Social Security Survivor Benefits After Divorce
A divorce may bring an end to a marriage, but in many cases it doesn't terminate eligibility for important benefits, including Social Security survivor benefits. If you've been divorced, you may receive Social Security survivor benefits should your former spouse die. Social Security survivor benefits for divorced spouses can provide an important source of income as you age. In most cases, your benefits won't reduce the assistance available to the rest of your ex-spouse's remaining family.
Who Qualifies for Surviving Divorced Spouse Benefits?
If your former spouse has died, you may be entitled to Social Security survivor benefits as a former spouse if you meet the following requirements:
- Your marriage lasted at least ten years.
- You're at least 60 years old, or 50 if disabled.
- You haven't remarried before the age of 60.
- Your prior spouse has died and had contributed sufficiently to Social Security before his or her death.
If you meet these requirements, you can receive Social Security survivor benefits equal to that of a surviving widow or widower. The benefits available are based on the contributions your ex-spouse made to Social Security before his or her death, as well as your own age when you begin collecting survivor benefits.
A divorced spouse who collects survivor benefits at full retirement age would be entitled to assistance equal to 100% of the deceased ex-husband or ex-wife's benefits. Full retirement age is 65 for those born before 1940 and increases incrementally to 67 for those born after 1962. However, you may begin collecting divorced spouse survivor benefits once you turn 60 years old, or at 50 years if you're disabled. Should you receive earlier benefits, the amount you receive will be reduced.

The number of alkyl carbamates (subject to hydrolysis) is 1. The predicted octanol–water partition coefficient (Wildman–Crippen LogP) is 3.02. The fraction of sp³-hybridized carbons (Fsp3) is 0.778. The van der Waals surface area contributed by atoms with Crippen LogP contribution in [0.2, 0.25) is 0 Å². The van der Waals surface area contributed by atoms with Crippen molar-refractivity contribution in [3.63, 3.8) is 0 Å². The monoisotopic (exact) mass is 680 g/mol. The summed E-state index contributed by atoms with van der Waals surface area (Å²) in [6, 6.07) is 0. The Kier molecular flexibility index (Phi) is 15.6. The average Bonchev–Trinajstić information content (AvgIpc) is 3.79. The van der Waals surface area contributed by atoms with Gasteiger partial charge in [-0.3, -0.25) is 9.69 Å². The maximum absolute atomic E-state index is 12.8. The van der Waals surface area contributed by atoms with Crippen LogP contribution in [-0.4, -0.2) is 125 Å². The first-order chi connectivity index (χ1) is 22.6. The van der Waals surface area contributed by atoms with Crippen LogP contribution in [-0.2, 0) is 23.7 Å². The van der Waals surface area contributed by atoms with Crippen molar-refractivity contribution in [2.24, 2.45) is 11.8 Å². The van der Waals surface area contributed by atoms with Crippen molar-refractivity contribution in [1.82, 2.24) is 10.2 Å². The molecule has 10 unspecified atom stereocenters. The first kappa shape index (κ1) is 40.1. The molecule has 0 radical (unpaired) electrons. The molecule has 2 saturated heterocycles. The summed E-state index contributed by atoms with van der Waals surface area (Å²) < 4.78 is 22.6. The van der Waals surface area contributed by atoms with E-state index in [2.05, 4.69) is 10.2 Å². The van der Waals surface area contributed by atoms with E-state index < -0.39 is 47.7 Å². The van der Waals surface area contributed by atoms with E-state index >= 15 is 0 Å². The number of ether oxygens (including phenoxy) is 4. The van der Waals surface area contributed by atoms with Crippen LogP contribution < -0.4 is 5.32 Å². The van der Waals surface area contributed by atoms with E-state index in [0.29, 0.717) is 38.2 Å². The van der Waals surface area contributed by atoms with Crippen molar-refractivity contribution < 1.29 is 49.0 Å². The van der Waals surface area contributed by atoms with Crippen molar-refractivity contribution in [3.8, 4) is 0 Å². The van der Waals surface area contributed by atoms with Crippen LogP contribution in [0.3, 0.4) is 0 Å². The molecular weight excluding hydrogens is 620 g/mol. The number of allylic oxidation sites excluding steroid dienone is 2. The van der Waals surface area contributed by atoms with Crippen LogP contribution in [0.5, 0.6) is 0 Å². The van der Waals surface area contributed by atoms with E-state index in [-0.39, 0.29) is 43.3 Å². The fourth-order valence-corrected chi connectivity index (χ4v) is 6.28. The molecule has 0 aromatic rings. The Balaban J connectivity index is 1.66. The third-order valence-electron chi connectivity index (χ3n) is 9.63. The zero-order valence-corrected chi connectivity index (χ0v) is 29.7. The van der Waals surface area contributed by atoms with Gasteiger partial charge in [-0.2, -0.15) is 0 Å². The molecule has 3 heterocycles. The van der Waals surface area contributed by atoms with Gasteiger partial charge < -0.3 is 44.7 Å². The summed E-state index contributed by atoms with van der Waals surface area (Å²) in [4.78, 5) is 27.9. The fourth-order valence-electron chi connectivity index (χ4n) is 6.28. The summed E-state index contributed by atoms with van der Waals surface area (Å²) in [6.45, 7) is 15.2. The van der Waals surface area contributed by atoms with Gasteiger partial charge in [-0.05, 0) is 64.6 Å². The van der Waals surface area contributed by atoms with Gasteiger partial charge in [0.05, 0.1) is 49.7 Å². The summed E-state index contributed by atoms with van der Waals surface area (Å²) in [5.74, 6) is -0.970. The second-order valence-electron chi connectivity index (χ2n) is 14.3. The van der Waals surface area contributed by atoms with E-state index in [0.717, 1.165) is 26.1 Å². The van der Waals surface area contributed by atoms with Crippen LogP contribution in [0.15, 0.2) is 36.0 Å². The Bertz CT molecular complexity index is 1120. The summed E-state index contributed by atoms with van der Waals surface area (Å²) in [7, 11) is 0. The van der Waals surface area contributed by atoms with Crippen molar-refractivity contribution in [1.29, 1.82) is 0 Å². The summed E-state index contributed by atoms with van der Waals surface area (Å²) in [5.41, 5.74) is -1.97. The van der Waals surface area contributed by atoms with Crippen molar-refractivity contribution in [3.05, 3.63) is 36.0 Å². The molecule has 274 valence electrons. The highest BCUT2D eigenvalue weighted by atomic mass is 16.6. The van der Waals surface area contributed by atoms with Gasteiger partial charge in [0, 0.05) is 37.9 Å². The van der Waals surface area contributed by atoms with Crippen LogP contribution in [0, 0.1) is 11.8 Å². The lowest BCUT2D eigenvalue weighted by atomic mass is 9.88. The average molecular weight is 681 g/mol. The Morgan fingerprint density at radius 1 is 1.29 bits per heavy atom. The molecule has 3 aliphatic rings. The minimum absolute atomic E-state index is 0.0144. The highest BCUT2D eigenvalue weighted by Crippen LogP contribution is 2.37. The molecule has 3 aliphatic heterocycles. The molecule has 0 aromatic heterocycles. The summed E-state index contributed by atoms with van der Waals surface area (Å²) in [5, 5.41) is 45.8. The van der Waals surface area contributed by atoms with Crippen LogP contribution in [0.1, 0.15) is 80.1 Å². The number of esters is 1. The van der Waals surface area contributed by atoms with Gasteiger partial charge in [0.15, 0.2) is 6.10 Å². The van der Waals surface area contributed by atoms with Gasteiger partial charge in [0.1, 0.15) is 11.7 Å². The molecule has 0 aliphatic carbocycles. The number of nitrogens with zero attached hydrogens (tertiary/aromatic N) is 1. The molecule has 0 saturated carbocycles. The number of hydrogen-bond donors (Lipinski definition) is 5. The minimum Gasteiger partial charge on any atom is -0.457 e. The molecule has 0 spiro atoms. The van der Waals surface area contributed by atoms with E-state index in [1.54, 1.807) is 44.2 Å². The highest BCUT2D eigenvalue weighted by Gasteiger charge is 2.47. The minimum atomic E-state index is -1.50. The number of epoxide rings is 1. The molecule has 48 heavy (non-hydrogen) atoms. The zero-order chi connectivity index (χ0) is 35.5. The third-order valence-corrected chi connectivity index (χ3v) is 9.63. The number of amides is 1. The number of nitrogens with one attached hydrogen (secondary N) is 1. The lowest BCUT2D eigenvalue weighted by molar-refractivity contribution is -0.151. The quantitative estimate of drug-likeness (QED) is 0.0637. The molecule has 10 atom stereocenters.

Additionally, if you have a child under age 16 with the deceased and are raising the child, you may be entitled to survivor benefits of 75% of the deceased's benefits, regardless of your age.
How Remarrying May Impact Your Benefits
If your ex-spouse remarries, you won't lose your ability to collect Social Security survivor benefits should he or she die. However, if you remarry, your ability to collect Social Security survivor benefits could be impacted, depending on the age at which you remarry.
- Before the age of 60, or 50 if you're disabled, any remarriage means you will no longer be entitled to survivor benefits should your ex-spouse die.
- After the age of 60, or 50 if you're disabled, your new marriage won't impact your eligibility for survivor benefits. If you're re-married after 60 and your new spouse passes away, you'll be entitled to whichever survivor benefit is largest, but you will only be able to collect one.
How Your Benefits May Impact Other Surviving Family
Filing for Social Security survivor benefits as a divorced spouse is private and involves only you and the Social Security Administration. The family of your ex-spouse won't be notified should you apply for benefits.
There's no limit to the number of people who may receive survivor benefits from a single worker's Social Security account. However, there is a maximum amount that Social Security will pay out: typically between 150 and 180 percent of the worker's monthly benefit. As a surviving divorced spouse, your benefits won't impact the maximum family benefit. This means that, should you collect survivor benefits, your payments can't reduce the benefits available to the deceased's remaining spouses or children.
There's only one case where your benefits will impact the maximum survivor benefit: when you're receiving benefits while raising the deceased's young child. In this situation, total benefits may be reduced if the maximum family benefit is reached.
If You're Entitled to Your Own Retirement Benefits
You may choose to collect Social Security survivor benefits after divorce even if you're entitled to your own Social Security retirement benefits. For example, your retirement benefits may be lower than your survivor benefits. You may elect to receive survivor benefits instead. If your retirement benefits are larger than your survivor benefits, you can still receive survivor benefits before you reach full retirement age, then switch to retirement benefits later, at an unreduced rate.
If you believe that you're entitled to Social Security survivor benefits as a divorced spouse, consider contacting a qualified Social Security attorney to discuss your options and protect your rights.
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